Second, will the trunk/hatch carry the load? Is the hatch, where the mounting hooks install, framed in metal, rather than glass or plastic? Will the weather stripping allow the mounting hooks to be inserted? Forcing them in could damage the weather stripping and cause a water leak. 

Third, will the rear panel, or bumper, where the bottom feet of the rack rest, support the load? The large rear panels on vans, for example, are very thin and will dimple in if too much weight is applied there. It is best to have the rack rest on the bumper in this case. However, bumpers too must be checked for strength as more and more plastic is used in them these days and they may not be strong enough to carry the load.

In addition to your rack, you may want to pick up a couple of other accessories. You might need a lock and cable to guard against theft when you travel with your bikes. A couple of bunji cords are always handy for tie-downs. If you have a ladies bike, or some other type of bike without a top bar, you may want to get a Boomer Bar, an accessory that creates a top bar by which to hang your bike on the rack.

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18. Can I test ride a bike at Sioux Falls Bicycle Company?

Yes. Of course! We encourage you to test ride as many bikes as it takes to make up your mind.  We have a large parking lot to test ride the bike or you can take it onto the Sioux Falls bike trail located nearby for a longer test ride. 

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19. Do you rent bikes?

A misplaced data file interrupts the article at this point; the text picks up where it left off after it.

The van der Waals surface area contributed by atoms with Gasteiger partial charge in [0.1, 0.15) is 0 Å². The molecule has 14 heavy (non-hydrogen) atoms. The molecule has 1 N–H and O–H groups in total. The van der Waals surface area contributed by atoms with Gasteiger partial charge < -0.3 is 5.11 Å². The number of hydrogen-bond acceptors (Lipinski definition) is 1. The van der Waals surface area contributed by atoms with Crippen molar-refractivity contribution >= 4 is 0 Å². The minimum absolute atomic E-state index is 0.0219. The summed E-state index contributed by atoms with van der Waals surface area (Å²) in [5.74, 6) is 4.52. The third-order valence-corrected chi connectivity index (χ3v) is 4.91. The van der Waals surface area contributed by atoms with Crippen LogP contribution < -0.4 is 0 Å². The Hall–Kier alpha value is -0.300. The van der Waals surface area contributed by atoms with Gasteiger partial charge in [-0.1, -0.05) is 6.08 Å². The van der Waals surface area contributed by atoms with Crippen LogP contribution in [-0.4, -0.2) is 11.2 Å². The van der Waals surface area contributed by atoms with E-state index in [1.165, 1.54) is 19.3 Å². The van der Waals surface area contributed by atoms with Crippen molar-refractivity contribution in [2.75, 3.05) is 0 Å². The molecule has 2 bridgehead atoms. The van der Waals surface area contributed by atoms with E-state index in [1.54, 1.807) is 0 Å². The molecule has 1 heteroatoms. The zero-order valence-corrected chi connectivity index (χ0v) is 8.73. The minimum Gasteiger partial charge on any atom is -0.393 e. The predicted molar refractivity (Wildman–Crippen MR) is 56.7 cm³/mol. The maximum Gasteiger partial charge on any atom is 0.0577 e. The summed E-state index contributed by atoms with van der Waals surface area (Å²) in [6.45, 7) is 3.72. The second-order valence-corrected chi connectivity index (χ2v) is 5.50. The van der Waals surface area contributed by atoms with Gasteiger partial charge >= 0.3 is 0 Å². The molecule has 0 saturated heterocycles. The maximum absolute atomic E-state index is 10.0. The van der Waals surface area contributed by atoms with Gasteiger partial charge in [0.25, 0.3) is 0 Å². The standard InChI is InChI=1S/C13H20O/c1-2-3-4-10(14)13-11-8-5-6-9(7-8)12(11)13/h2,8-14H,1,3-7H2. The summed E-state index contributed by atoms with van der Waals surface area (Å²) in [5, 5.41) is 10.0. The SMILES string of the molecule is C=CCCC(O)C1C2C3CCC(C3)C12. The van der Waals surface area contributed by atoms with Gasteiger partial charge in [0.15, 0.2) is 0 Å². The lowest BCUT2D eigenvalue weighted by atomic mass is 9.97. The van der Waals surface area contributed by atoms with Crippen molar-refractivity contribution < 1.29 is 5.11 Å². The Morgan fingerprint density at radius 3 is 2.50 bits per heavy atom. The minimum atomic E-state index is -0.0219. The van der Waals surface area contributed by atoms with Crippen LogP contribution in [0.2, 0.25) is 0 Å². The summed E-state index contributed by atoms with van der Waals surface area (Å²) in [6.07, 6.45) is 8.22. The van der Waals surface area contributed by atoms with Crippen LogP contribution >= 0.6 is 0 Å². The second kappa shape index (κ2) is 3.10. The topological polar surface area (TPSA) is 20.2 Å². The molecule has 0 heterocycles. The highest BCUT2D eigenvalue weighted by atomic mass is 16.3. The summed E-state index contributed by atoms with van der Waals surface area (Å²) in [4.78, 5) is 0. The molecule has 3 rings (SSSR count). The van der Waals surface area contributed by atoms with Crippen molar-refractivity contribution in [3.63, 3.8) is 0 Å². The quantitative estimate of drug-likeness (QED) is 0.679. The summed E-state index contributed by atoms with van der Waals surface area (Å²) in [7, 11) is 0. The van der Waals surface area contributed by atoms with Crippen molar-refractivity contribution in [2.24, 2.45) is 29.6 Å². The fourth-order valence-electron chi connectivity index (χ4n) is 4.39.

Yes!  We offer rental bikes for daily and weekly use.  

We offer Electric Bikes, Cruiser Bikes, Hybrid Bikes and Mountain Bikes.

In addition we offer Bike Cargo Carrier rentals and Bicycle Trailers for children.

All bike rentals come with a helmet, lock and water bottle.  

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20. How often should I pump my tires?

How often you need to pump your tires depends on the size of the tire and how much pressure is required. High pressure road bike tires should be pumped up at least once a week, hybrid tires every two weeks, and mountain bike tires at least every two to three weeks.  Bike tires hold only a small amount of air, but under a great deal of pressure. Since air seeps naturally out, it doesn't take long to loose enough air to make the tires soft.

Look on the side of the tire to determine how much air to put in your tires. It will always tell you. Go ahead and put in the maximum amount listed (assuming your tires are in good condition). Mountain bikes usually take 65psi, hybrids 75psi, and road bikes 100psi. 

The reason it's so important to keep your tires properly inflated is because it guards against flat tires and rim damage, especially if you hit a curb or pothole. Moreover, properly inflated tires make your bike easier to pedal, and increases the life or your tires.